It’s good for people and search engines, it makes the post’s URL clear, clean, and easy to understand. Let the “category base” and “tag base” blank. You don’t need to edit them in general, and make sure to click the “save changes” button.
This is for the settings menu; let’s take a look at the other option in the WordPress dashboard. You need to edit your profile, and add some information directly from the “Users”, and “Your Profile” menus. If you have users, you can manage their profiles too.
If you want to add categories and make the blog organized, you need to edit the “categories” page and add some descriptions and information for each category.
It’s not a simple option, but will really help the blog to get indexed for the right topics. An organized structure is what Google and the other search engines are looking for.
I recommend installing the JetPack plugin. It replaces dozens of plugins for the same function, it’s developed by WordPress, and they are adding new functions from time to time.
The best part about this plugin is that you can see how many visits you have and what pages people visit.
It’s like Google Analytics but easy to understand and won’t make your blog slow like other plugins. To find the statistics page, click “Jet Pack” at the top-left dashboard, then “Site stats”.
There are many functions that you have to enable, including subscriptions, which allow people to subscribe to your blog when they comment. The sharing option is also important, you don’t have to install a social sharing plugin.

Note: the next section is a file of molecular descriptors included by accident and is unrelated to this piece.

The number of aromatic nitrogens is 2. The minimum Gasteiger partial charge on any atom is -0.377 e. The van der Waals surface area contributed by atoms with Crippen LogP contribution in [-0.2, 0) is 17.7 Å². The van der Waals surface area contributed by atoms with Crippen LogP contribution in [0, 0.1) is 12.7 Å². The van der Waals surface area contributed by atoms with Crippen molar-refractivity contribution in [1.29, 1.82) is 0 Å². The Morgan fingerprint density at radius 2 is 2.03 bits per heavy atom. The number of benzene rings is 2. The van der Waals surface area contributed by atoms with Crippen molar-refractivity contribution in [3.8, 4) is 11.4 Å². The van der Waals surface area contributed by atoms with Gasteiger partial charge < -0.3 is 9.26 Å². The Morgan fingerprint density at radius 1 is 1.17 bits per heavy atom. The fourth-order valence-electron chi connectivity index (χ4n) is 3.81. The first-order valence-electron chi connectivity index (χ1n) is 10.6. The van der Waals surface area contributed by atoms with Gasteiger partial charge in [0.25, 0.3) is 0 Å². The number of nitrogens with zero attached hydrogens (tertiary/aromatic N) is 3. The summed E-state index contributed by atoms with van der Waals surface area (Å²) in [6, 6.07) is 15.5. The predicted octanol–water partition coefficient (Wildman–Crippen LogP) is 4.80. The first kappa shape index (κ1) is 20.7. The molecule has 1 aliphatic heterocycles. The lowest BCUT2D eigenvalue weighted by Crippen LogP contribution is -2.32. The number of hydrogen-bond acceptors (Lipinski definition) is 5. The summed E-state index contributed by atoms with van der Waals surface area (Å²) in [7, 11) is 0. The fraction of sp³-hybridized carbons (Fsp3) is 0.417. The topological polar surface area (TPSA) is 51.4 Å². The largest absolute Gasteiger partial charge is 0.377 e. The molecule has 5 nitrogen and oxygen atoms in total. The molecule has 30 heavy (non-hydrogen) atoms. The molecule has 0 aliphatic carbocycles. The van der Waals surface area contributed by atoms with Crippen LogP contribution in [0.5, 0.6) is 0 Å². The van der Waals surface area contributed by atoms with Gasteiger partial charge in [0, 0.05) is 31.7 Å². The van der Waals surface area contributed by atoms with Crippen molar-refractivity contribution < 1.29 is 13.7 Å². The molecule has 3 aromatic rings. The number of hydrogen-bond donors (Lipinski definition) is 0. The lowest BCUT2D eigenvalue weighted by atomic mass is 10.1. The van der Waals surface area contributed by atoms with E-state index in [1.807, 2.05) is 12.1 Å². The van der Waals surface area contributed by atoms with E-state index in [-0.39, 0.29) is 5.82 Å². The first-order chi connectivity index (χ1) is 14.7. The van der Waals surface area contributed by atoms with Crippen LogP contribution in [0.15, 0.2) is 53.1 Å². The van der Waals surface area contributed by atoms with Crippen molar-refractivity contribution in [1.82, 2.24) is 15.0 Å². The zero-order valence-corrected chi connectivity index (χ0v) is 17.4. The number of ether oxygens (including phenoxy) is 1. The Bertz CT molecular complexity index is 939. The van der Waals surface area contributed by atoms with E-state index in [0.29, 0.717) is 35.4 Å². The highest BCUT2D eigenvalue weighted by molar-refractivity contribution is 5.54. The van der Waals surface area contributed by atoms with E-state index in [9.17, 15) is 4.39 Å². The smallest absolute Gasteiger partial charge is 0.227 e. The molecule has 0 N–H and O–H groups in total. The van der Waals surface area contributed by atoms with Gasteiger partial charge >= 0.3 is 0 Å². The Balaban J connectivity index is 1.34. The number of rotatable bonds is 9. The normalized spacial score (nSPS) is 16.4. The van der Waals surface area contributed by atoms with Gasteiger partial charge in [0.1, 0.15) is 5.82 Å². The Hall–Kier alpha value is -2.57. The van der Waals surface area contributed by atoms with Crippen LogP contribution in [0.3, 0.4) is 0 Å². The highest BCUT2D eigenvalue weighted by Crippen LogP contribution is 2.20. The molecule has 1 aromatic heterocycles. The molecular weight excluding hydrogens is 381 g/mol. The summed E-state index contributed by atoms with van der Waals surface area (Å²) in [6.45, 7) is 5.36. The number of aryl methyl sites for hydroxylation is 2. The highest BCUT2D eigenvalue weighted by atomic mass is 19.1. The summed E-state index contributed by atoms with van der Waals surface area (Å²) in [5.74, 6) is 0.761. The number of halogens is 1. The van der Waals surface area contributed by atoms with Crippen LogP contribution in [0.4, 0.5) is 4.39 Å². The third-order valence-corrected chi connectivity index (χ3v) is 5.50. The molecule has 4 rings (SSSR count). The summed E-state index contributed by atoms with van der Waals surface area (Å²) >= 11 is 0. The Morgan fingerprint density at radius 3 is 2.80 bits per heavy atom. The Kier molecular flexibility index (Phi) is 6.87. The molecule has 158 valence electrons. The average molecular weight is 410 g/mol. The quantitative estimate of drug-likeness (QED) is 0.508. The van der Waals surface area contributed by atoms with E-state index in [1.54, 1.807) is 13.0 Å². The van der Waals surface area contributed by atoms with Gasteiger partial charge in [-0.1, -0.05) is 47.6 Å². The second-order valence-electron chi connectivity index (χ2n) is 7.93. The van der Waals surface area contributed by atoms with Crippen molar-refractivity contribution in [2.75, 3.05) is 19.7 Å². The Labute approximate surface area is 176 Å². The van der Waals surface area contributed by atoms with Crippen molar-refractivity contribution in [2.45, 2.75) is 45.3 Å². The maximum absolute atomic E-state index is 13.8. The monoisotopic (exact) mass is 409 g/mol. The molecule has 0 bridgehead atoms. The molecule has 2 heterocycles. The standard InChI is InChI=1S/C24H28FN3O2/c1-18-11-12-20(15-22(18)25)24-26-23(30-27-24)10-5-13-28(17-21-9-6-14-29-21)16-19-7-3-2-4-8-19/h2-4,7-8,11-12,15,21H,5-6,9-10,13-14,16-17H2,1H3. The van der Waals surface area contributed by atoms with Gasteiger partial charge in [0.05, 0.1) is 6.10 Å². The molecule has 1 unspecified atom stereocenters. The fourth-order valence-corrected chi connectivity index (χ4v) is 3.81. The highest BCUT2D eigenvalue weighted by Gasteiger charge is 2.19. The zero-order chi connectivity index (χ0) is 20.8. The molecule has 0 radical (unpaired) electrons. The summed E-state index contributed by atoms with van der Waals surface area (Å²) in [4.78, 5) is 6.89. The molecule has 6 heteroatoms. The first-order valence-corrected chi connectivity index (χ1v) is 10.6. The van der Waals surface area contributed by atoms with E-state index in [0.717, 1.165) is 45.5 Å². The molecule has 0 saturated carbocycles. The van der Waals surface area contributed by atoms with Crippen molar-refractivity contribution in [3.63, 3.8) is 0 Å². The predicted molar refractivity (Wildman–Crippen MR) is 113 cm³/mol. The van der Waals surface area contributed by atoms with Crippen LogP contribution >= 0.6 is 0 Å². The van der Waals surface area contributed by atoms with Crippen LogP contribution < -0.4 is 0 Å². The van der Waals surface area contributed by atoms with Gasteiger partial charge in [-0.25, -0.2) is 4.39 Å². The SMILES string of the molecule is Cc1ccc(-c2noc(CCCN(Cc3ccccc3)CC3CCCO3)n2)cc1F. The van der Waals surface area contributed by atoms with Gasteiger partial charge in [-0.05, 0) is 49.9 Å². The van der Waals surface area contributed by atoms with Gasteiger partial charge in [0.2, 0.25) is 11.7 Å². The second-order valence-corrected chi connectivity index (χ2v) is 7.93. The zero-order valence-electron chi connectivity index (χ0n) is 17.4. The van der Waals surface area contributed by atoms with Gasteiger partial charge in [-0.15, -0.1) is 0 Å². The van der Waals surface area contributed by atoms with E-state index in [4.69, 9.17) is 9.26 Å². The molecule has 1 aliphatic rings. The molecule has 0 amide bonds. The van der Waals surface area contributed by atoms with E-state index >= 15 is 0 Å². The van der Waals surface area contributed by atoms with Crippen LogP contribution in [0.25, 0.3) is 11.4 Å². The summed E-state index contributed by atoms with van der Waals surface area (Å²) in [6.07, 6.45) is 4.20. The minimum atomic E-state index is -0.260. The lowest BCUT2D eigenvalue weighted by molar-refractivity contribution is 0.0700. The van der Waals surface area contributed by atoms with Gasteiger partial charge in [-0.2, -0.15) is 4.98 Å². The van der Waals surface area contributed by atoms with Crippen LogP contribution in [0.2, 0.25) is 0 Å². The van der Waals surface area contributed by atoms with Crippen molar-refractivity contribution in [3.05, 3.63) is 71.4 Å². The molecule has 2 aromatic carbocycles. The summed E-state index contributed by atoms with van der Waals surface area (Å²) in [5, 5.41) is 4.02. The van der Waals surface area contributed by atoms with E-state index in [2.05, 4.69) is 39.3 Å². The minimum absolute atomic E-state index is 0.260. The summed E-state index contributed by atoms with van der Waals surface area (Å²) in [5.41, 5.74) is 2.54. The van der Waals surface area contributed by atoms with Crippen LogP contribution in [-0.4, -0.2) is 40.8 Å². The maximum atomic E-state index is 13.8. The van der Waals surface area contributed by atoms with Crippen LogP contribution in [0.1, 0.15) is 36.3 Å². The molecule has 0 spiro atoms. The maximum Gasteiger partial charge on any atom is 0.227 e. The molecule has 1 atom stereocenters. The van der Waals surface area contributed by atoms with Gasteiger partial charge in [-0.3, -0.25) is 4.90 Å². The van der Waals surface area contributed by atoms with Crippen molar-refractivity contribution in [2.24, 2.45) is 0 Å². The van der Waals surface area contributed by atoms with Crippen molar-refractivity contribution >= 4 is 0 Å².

It does the work for you and adds the popular social buttons, or links at the top or the bottom of each post, there is a settings page for that.
You can also enable the “contact form”, which is a great function to let people contact you, directly from a page. Make sure to create a contact page for that, and add the link to the menu. It’s more important and looks more professional than a blog without a contact page.
Another good option with Jet Pack is the custom CSS that lets you edit and modify the theme directly from your dashboard without the need to edit the theme itself.
This is good, especially, for newbies who don’t need complicated CSS codes and can’t risk the theme code being broken for any mistake.
If you have a news blog or website, you may like the infinite scroll option that makes the navigation easy and looks professional. But, it’s recommended only for news websites and not others. It can slow down the blog if you have lots of images, videos, and content, so make sure to test it.
The dashboard can be used to organize what you want to see when you log in. In general, comments and statistics are what you want, and you have the option to organize the screen options at the top page.
These are the basic WordPress settings, you can edit them as you want, but some of them are very important, like the permalinks and discussion pages. When you install additional plugins, you will add more settings to your dashboard.